Microsoft says NSA spying hit trust in the cloud
A senior Microsoft spokesman says that government surveillance has damaged trust in the cloud and in the company itself, pushing the latter to focus more on data privacy and security.
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The firm's principal cyber-security strategist Jeff Jones was presenting at the IP Expo Europe exhibition in London on Thursday, where he suggested that the leaks from NSA whistleblower Edward Snowden had impacted the Redmond technology giant and the cloud computing market as a whole.
The firm claims to offer more than 200 cloud service products but has been in the headlines for all the wrong reasons over the last 18 months; first over claims that SkyDrive was continually tapped by the NSA, and then over the US DOJ decision that the government could view information held at its non-US data centres.
“Beginning on 7 March 2013, Prism now collects Microsoft SkyDrive data as part of Prism's standard Store Communications collection package for a tasked FISA Amendments Act Section 702 [FAA702) sector”, revealed a presentation slide released by American journalist Glenn Greenwald in his ‘No Place To Hide' book.
Microsoft is unlikely to have been alone as trust in the cloud took a nose-dive – Forrester researchers estimate that the scandal could cost the cloud computing industry up to £112 billion over the next three years while a study from NTT Communications indicates that almost 90 percent of IT managers have changed the way they use the cloud since. The same study claims that 16 percent delayed or cancelled their contracts with their providers.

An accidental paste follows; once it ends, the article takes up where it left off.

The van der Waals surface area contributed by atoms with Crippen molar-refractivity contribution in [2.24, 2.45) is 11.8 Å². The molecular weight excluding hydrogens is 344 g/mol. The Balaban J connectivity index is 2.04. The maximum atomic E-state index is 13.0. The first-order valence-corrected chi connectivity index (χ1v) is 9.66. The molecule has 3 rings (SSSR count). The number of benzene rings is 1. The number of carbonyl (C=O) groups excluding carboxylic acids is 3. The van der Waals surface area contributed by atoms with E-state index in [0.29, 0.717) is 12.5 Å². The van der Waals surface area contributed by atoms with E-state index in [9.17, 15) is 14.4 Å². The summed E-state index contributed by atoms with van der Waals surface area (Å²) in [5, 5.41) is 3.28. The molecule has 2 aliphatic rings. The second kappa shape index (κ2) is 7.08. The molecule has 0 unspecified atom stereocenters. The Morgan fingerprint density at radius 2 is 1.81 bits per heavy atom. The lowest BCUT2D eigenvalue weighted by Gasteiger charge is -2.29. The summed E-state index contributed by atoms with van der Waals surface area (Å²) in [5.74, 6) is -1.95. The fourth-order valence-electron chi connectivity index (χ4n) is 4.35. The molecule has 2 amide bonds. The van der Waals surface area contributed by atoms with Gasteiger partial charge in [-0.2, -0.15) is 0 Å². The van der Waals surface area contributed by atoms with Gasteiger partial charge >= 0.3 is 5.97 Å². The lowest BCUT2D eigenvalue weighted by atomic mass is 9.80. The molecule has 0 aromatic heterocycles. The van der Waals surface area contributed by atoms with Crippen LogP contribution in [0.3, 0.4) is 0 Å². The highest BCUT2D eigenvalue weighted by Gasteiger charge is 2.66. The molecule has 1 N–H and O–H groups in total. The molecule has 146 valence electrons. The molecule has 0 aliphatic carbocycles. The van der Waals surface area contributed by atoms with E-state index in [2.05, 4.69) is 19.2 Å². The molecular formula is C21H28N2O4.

Speaking at the event in London yesterday, Jones admitted that the leaks had hurt the software provider as well as damaged trust in the cloud.
“I talk to a lot of business customers, and part of my takeaway on this is that, in some ways there is nothing new there,” he said of the reports into government spying. “What we see is a change in prioritisation, a higher awareness, and now we're seeing more [security] incidents that are actually happening.
He then suggested that that the leaks had ‘affected' cloud in the enterprise, as well as the company's own ambitions in this area, before adding that the growing distrust in the cloud had come at a time where ‘perceptual concerns' around cloud security were dissipating on deployment.